The Big Sports Betting Sites Are Tightening Their Grip on the Market

Data from states with legal wagering show that three — but increasingly more like two — operators of online sports betting sites are controlling more and more of the mobile gambling market.

Last Updated: Jul 14, 2023 2:32 PM ET Read Time: 4 min
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The big boys are taking over the online end of legal sports betting in the United States. 

Data from states with legal wagering show that three — but increasingly more like two — operators of online sports betting sites are controlling more and more of the mobile gambling market, which could ultimately be bad news for line shoppers and fans of corporate competition.

In Indiana, for instance, FanDuel claimed 46.7% of gross gaming revenue (GGR) from online sports betting during June, or $8.4 million, according to VIXIO GamblingCompliance Data. DraftKings, meanwhile, accounted for 32.1% of the online market in June, while BetMGM claimed 10.6% of GGR to round out the top three in the state.  

In New York, the country’s largest online sports betting market, FanDuel claimed 45.5% of gross gaming revenue during June, while DraftKings accounted for 35.8%. BetMGM, which has been vocal about the challenges of doing business in the state given the 51% tax rate on New York sports betting, still grabbed a 6.8% market share, finishing just off the podium behind Caesars Sportsbook and its 8.3% cut of GGR.

Consolidation has arrived

A report released this week by investment banking firm Jefferies showed FanDuel possessed 45% of the online sports betting market in the U.S. by GGR, followed by DraftKings at 30% and BetMGM at 9%. The "others" claimed a 16% share, but that number has been shrinking, falling from 31% for the first quarter of 2021. BetMGM saw its market share in U.S. online sports betting fall from 16% to its current level over the same period.

The growing market share for a few bookmakers, and the decline of others, come as the legal sports betting industry has seen several operators throw in the towel over the past few years. Fubo, MaximBet, and the online sports betting arm of Churchill Downs Inc. either shuttered or curtailed their mobile event wagering operations.

More recently, PointsBet agreed to sell its U.S. business to Fanatics, citing costs as a factor. DraftKings also tried to snag PointsBet's U.S. business for itself but was eventually rebuffed.

"We do think there's going to be consolidation at some point," FanDuel CEO Amy Howe predicted during the SBC Summit North America conference in New Jersey last July. "When that occurs, how that occurs, is still to be seen. I think the big question is, if you look at some of the operators right now, to what degree are they going to need financial backing and capital to continue to get them through this period of time?"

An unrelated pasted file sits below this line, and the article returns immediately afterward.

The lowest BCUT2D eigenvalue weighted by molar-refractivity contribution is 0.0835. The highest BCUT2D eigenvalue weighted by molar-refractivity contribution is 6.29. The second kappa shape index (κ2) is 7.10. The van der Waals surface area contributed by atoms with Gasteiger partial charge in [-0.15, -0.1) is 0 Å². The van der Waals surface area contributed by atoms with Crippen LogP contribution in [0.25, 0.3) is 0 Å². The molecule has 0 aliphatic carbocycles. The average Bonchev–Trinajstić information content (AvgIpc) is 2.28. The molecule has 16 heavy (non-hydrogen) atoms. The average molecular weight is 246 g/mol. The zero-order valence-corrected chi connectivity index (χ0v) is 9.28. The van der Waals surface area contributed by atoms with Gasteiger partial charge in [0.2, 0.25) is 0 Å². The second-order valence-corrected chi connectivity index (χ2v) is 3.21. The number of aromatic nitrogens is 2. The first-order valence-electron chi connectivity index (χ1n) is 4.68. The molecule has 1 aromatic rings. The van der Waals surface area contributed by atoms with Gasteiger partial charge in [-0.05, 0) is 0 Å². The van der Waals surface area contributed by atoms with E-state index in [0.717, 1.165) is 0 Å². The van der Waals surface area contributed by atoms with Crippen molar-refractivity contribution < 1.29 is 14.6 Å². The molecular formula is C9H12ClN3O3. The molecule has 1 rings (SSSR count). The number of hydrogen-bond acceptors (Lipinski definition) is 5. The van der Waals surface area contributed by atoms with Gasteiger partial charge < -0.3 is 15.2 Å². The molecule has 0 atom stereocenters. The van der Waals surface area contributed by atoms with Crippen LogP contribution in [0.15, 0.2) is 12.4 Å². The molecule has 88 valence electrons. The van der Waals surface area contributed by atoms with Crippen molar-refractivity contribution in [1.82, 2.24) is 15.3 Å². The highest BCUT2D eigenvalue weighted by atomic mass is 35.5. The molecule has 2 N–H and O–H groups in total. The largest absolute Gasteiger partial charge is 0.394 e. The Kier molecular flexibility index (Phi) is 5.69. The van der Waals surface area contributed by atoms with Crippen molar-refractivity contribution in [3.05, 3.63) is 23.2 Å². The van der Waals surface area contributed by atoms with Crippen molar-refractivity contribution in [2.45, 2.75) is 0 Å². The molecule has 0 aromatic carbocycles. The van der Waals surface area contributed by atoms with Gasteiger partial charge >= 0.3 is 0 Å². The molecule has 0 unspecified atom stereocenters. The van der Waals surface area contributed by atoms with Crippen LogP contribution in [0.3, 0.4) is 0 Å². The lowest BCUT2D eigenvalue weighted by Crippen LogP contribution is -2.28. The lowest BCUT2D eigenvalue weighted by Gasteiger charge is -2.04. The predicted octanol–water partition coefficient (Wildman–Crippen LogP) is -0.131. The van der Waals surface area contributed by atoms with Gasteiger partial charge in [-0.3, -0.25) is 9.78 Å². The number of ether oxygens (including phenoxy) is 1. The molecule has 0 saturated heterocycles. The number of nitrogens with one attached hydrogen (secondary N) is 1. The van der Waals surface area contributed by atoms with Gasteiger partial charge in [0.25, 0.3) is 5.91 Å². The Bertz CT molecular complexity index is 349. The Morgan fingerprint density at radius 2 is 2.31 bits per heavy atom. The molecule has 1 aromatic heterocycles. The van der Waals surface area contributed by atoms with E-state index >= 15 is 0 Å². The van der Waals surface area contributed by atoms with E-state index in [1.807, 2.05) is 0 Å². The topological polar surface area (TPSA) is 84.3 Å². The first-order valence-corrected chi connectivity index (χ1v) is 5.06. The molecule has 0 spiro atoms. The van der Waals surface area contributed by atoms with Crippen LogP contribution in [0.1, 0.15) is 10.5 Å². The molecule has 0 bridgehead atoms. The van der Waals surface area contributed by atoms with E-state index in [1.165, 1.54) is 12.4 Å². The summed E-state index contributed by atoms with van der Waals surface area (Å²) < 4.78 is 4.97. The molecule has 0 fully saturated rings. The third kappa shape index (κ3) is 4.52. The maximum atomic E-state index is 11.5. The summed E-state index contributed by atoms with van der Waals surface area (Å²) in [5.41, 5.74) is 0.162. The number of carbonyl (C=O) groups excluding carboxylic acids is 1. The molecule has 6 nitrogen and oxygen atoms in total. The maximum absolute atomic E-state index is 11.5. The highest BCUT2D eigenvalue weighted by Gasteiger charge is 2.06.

Whither the little guy

Some sportsbook operators may need to pull back, merge, or sell to survive if they aren't seeing enough business, but doing so will leave bettors with fewer places to wager. That means fewer differences in opinion between mobile bookmakers when it comes to setting odds and lines on which bettors can try to take advantage. 

In Maryland, lawmakers put provisions in their legal sports betting legislation designed to foster the participation of smaller businesses in the state’s wagering market. This week, start-up Crab Sports officially launched its mobile wagering operations in Maryland, becoming the 11th online bookmaker in the state. Even so, Maryland's online sports betting scene, like others, is still dominated by FanDuel, DraftKings, and, to a lesser extent, BetMGM. The three operators took almost 90% of all online sports bets in Maryland during June. 

There are reasons why online sports betting is becoming a competition between just a few operators. DraftKings and FanDuel are already well-known for their daily fantasy sports products, and those customer databases can make it easier for them to acquire customers when a state launches event wagering. BetMGM, as well as Caesars Sportsbook, have leaned on their reputations in casino gambling, while all of the bigger operators have spent large sums on advertising campaigns to attract bettors. 

The Pepsi Challenge, but make it sportsbooks 

But are they good? If all U.S. sports betting sites were scrubbed of any identifying feature, would bettors still overwhelmingly choose DraftKings or FanDuel? With that in mind, greater market share may eventually put greater emphasis on the product more and more people are using, which may be because they have nowhere else to go.

Recent research conducted for the Fantasy Sports & Gaming Association (FSGA) indicated that 66% of sports bettors “claim their primary betting platform as one of the two most popular operators,” which the advocacy group said highlighted the importance of customer retention. Smaller operators may need to showcase superior wagering platforms and offerings to win business for themselves.

“With market maturation/consolidation, the new battle is now over making players’ and bettors’ lives easier when using the platform,” the FSGA said in a press release. “Investing in user experience (UX) will be a key for companies moving forward.”

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